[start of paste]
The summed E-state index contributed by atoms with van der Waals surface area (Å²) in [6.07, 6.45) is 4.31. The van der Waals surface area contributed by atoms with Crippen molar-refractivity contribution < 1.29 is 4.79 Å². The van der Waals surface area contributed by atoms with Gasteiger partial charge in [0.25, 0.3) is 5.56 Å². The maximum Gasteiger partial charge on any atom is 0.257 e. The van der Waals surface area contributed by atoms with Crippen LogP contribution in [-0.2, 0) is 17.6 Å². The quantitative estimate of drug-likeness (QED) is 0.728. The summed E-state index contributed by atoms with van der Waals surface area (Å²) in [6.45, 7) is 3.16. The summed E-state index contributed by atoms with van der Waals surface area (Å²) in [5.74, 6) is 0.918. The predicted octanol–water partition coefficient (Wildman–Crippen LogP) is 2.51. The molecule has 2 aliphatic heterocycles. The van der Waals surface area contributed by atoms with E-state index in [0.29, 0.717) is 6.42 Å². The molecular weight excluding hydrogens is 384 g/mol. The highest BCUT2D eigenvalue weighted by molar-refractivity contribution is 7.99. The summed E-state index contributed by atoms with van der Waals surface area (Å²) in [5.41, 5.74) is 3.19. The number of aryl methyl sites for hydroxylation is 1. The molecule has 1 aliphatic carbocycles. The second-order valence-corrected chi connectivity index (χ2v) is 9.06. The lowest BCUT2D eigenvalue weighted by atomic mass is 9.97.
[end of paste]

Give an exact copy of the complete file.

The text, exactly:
The summed E-state index contributed by atoms with van der Waals surface area (Å²) in [6.07, 6.45) is 4.31. The van der Waals surface area contributed by atoms with Crippen molar-refractivity contribution < 1.29 is 4.79 Å². The van der Waals surface area contributed by atoms with Gasteiger partial charge in [0.25, 0.3) is 5.56 Å². The maximum Gasteiger partial charge on any atom is 0.257 e. The van der Waals surface area contributed by atoms with Crippen LogP contribution in [-0.2, 0) is 17.6 Å². The quantitative estimate of drug-likeness (QED) is 0.728. The summed E-state index contributed by atoms with van der Waals surface area (Å²) in [6.45, 7) is 3.16. The summed E-state index contributed by atoms with van der Waals surface area (Å²) in [5.74, 6) is 0.918. The predicted octanol–water partition coefficient (Wildman–Crippen LogP) is 2.51. The molecule has 2 aliphatic heterocycles. The van der Waals surface area contributed by atoms with E-state index in [0.29, 0.717) is 6.42 Å². The molecular weight excluding hydrogens is 384 g/mol. The highest BCUT2D eigenvalue weighted by molar-refractivity contribution is 7.99. The summed E-state index contributed by atoms with van der Waals surface area (Å²) in [5.41, 5.74) is 3.19. The number of aryl methyl sites for hydroxylation is 1. The molecule has 1 aliphatic carbocycles. The second-order valence-corrected chi connectivity index (χ2v) is 9.06. The lowest BCUT2D eigenvalue weighted by atomic mass is 9.97.